2 - 4 Players
In Ctrl, players try to dominate a cube by crawling over it with their colored bricks, preferably covering other players’ bricks along the way.
In more detail, you start with a 3×3×3 cube that has one block of each player color stuck into one of the cube’s holes. (In a two-player game, each player controls two colors, but at the start of play they secretly choose one of those colors to be their scoring color, with the other color serving only as a blocking mechanism.) Each player has a matching colored flag that sticks out of their block.
On a turn, a player removes their flag from its current location, adds one cube of their color to the side of any of their blocks (where such a move can be made), then they "grow" their color by adding two blocks in a straight line from the block they just added, crawling around corners and covering other players’ blocks if needed. To end your turn, plant your flag in one of your final blocks, ideally blocking where someone else might like to play while also preserving future ground in which you can play.
Once all the blocks have been placed, you calculate your score by looking at the structure from all four surrounding sides, as well as from the top, and counting each unblocked square of your color that is visible. Thus, if you plant a block high up on the cube, you can possibly score 5 points for it since it would be seen from all sides and the top. Climb high, and block others from blocking you!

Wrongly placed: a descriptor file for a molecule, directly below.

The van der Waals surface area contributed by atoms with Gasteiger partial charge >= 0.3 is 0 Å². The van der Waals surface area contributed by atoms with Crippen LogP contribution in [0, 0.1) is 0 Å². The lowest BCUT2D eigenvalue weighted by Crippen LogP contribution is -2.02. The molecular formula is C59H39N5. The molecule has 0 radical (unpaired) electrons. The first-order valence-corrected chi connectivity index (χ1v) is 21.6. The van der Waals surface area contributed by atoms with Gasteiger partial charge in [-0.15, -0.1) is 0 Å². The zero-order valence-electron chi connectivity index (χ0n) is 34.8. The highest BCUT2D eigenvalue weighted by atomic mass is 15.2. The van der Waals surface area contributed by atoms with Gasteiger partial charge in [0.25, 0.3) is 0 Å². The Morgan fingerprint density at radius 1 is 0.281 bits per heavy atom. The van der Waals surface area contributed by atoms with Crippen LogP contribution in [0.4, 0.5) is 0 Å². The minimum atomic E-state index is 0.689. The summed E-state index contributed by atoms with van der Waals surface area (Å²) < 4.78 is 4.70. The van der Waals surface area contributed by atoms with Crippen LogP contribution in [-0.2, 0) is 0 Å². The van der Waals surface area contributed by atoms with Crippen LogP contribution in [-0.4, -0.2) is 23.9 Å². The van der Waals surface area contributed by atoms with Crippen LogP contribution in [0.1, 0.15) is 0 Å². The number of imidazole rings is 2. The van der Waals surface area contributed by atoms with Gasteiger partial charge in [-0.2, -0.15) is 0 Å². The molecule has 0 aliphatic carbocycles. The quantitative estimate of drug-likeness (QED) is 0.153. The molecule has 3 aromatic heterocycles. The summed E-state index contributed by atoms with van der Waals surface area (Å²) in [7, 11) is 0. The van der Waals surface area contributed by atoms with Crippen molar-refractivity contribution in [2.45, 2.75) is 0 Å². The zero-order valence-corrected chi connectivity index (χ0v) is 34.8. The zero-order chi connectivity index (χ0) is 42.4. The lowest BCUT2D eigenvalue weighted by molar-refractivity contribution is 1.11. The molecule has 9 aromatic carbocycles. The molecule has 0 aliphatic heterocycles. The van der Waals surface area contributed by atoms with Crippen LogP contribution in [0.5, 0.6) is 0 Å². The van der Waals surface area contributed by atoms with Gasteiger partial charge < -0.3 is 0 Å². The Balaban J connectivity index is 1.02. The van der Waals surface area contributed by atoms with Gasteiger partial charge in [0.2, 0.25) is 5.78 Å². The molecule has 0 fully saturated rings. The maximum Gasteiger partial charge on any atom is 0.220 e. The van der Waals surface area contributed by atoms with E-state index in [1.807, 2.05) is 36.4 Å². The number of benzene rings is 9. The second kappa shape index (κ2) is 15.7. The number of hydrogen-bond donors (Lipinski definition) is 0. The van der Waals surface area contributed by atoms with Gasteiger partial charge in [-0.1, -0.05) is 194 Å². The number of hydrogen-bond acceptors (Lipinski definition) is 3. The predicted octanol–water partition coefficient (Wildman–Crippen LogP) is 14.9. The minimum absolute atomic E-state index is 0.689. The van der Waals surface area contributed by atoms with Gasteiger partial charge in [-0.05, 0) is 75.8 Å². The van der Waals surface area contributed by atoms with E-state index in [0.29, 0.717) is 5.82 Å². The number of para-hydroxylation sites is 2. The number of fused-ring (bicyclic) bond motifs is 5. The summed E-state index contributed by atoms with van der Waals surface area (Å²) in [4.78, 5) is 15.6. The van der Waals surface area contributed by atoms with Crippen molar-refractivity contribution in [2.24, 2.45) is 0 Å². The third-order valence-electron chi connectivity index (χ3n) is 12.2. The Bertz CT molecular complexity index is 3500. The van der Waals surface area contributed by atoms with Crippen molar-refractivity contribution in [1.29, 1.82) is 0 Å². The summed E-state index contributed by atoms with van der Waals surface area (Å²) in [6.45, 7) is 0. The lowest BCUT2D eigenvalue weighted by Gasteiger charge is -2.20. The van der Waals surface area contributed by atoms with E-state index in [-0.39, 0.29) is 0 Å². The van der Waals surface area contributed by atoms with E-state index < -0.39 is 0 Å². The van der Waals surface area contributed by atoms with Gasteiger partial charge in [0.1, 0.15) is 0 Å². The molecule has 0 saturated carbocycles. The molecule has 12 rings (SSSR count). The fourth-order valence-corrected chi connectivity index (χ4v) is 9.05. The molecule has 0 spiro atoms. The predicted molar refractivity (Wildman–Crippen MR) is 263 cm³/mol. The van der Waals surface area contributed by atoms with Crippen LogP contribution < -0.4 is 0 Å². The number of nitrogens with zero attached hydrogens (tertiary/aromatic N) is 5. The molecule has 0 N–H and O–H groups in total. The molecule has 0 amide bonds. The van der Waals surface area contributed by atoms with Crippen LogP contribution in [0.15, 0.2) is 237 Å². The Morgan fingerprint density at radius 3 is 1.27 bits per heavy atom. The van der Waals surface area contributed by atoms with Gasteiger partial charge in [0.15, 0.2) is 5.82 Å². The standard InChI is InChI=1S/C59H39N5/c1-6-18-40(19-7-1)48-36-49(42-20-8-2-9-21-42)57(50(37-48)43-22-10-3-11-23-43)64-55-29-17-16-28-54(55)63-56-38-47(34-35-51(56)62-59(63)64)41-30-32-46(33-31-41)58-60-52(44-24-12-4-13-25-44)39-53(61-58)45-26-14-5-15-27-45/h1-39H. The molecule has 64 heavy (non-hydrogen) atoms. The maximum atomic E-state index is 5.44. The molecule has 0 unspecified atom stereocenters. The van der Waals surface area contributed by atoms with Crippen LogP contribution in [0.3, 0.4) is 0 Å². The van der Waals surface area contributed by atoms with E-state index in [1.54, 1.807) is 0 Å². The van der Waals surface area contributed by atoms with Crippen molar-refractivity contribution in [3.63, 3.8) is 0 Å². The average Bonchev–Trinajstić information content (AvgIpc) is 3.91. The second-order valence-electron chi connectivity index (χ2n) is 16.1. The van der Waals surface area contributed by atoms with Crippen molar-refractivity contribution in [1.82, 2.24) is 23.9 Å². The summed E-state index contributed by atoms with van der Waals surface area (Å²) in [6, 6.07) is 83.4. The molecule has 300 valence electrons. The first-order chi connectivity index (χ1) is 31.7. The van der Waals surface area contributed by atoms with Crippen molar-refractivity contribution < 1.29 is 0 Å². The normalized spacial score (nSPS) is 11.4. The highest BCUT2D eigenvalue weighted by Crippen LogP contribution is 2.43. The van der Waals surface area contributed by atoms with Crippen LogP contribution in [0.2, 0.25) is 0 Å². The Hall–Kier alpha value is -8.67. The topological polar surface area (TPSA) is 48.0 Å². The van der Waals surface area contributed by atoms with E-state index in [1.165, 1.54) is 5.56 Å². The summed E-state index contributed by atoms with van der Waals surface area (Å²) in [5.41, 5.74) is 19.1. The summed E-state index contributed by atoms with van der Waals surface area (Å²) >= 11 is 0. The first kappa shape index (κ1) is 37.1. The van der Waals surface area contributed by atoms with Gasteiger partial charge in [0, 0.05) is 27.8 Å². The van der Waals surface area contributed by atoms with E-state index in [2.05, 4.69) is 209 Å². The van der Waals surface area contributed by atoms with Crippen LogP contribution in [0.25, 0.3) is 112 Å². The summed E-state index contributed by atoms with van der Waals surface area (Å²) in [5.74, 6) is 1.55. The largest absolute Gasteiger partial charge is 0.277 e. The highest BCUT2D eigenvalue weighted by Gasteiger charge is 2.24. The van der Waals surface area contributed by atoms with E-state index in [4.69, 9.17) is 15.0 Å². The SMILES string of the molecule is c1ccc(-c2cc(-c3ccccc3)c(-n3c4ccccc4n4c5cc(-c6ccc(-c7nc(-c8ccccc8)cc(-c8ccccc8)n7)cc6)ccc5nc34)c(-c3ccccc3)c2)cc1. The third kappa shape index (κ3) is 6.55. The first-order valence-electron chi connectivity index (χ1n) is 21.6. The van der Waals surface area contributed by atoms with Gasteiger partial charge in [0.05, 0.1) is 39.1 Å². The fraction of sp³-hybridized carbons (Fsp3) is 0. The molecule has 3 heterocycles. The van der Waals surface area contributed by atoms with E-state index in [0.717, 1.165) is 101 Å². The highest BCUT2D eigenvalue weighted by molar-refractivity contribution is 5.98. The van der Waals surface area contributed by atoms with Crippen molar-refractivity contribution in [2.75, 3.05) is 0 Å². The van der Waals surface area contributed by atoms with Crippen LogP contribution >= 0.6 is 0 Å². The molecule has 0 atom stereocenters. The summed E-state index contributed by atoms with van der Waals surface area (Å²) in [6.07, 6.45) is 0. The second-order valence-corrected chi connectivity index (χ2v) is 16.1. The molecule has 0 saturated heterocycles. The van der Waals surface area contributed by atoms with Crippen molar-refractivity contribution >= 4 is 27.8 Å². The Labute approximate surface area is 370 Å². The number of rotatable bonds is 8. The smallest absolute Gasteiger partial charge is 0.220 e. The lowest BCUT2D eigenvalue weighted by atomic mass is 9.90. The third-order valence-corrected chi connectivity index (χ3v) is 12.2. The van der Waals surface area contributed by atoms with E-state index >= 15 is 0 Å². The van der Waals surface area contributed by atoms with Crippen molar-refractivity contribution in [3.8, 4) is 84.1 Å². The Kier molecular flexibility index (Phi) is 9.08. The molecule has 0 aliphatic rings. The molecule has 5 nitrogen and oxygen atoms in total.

2 Players, 3 Players, 4 Players
Julio E. Nazario
Ctrl is mesmerizing in appearance, especially as it grows organically from those first few cubes. Sadly, the game has a few significant problems, such as the chintzy plastic pieces and the innate advantage handed to the final player. The two-player game is best, with its focus on bluffing and secrecy, but doesn't entirely address its problems. Read my review here: https://spacebiff.com/2020/08/18/ctrl/
Picked this up this week as a game for me to play with my kids. The box says 8+ but my 6 year old son grasped the concept immediately and actually beat me in a head to head match up. My 4 year old daughter did not seem to grasp it, or maybe she just did not care and preferred to use the blocks as Lego Bricks and build shapes. Anyway, if you are concerned about the 8+ rating, don't be, you can play with younger kids for sure.
Overall, a disappointing game. I love the concept (a not as cutthroat version of PUEBLO), but the execution is mediocre. The pieces have a hard time staying together (when putting a piece into a tight spot, a huge chunk fell off the brick, and it took forever to get them back in). Keeping the block on the table helps, but it makes for a lot of leaning and hunching. Using flags as blockers is interesting, but they are a pain to get in/out and if you are too rough, the blocks will pop off. The game play is fine, as I mentioned earlier, it is very similar to Pueblo, but this game drags. My wife and I were ready for it to be over about half way through. Maybe the length is a two player issue, but it definitely is not a 20 minute game unless you are speed running it or just not looking at what your opponents are doing. There is no insert, so the blocks are essentially just thrown into a box which is bigger than it needs to be. Not worth the shelf space it takes up, so it will be making a swift exit from the collection.